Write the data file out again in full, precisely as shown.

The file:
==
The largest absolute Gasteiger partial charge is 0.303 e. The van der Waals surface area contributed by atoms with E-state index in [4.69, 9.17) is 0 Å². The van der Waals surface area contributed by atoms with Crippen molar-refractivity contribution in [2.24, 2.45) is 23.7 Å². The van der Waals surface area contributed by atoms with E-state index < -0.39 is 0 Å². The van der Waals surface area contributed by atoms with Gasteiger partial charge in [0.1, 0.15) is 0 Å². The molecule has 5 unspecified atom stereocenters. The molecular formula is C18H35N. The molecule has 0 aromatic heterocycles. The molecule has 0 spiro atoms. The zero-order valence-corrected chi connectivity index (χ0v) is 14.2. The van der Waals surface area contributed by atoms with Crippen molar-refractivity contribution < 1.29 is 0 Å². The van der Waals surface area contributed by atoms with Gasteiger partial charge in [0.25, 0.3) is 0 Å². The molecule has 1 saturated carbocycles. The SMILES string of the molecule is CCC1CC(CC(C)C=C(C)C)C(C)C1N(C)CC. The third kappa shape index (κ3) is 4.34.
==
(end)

The largest absolute Gasteiger partial charge is 0.303 e. The van der Waals surface area contributed by atoms with E-state index in [4.69, 9.17) is 0 Å². The van der Waals surface area contributed by atoms with Crippen molar-refractivity contribution in [2.24, 2.45) is 23.7 Å². The van der Waals surface area contributed by atoms with E-state index < -0.39 is 0 Å². The van der Waals surface area contributed by atoms with Gasteiger partial charge in [0.1, 0.15) is 0 Å². The molecule has 5 unspecified atom stereocenters. The molecular formula is C18H35N. The molecule has 0 aromatic heterocycles. The molecule has 0 spiro atoms. The zero-order valence-corrected chi connectivity index (χ0v) is 14.2. The van der Waals surface area contributed by atoms with Crippen molar-refractivity contribution < 1.29 is 0 Å². The van der Waals surface area contributed by atoms with Gasteiger partial charge in [0.25, 0.3) is 0 Å². The molecule has 1 saturated carbocycles. The SMILES string of the molecule is CCC1CC(CC(C)C=C(C)C)C(C)C1N(C)CC. The third kappa shape index (κ3) is 4.34.